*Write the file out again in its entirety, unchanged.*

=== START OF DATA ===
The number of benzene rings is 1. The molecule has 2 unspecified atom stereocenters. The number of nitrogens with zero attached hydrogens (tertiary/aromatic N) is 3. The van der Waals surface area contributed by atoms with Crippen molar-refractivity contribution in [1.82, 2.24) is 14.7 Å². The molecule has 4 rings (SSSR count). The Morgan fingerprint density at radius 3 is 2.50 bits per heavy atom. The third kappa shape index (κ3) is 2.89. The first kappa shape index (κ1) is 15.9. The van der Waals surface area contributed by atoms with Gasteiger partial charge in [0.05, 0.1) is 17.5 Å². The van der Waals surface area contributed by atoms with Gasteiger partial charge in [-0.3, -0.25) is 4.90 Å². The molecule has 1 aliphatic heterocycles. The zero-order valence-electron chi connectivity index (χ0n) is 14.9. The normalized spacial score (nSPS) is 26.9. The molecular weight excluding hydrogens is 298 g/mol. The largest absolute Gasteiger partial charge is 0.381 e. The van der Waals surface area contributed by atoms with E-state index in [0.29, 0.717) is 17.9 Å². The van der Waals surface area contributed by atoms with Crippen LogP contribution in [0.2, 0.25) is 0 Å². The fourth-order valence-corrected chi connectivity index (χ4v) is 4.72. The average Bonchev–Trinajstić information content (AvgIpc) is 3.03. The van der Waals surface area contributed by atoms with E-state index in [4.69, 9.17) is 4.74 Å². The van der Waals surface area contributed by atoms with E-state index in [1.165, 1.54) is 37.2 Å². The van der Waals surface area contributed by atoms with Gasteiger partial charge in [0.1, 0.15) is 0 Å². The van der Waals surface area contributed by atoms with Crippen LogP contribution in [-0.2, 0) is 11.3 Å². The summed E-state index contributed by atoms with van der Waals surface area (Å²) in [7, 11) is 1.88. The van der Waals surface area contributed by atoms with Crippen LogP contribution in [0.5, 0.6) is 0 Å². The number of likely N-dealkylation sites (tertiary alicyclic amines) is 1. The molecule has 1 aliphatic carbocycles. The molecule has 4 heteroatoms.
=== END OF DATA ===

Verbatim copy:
The number of benzene rings is 1. The molecule has 2 unspecified atom stereocenters. The number of nitrogens with zero attached hydrogens (tertiary/aromatic N) is 3. The van der Waals surface area contributed by atoms with Crippen molar-refractivity contribution in [1.82, 2.24) is 14.7 Å². The molecule has 4 rings (SSSR count). The Morgan fingerprint density at radius 3 is 2.50 bits per heavy atom. The third kappa shape index (κ3) is 2.89. The first kappa shape index (κ1) is 15.9. The van der Waals surface area contributed by atoms with Gasteiger partial charge in [0.05, 0.1) is 17.5 Å². The van der Waals surface area contributed by atoms with Gasteiger partial charge in [-0.3, -0.25) is 4.90 Å². The molecule has 1 aliphatic heterocycles. The zero-order valence-electron chi connectivity index (χ0n) is 14.9. The normalized spacial score (nSPS) is 26.9. The molecular weight excluding hydrogens is 298 g/mol. The largest absolute Gasteiger partial charge is 0.381 e. The van der Waals surface area contributed by atoms with E-state index in [0.29, 0.717) is 17.9 Å². The van der Waals surface area contributed by atoms with Crippen LogP contribution in [0.2, 0.25) is 0 Å². The fourth-order valence-corrected chi connectivity index (χ4v) is 4.72. The average Bonchev–Trinajstić information content (AvgIpc) is 3.03. The van der Waals surface area contributed by atoms with E-state index in [4.69, 9.17) is 4.74 Å². The van der Waals surface area contributed by atoms with E-state index in [1.165, 1.54) is 37.2 Å². The van der Waals surface area contributed by atoms with Gasteiger partial charge in [0.1, 0.15) is 0 Å². The van der Waals surface area contributed by atoms with Crippen LogP contribution in [-0.2, 0) is 11.3 Å². The summed E-state index contributed by atoms with van der Waals surface area (Å²) in [7, 11) is 1.88. The van der Waals surface area contributed by atoms with Crippen LogP contribution in [0.5, 0.6) is 0 Å². The number of likely N-dealkylation sites (tertiary alicyclic amines) is 1. The molecule has 1 aliphatic carbocycles. The molecule has 4 heteroatoms.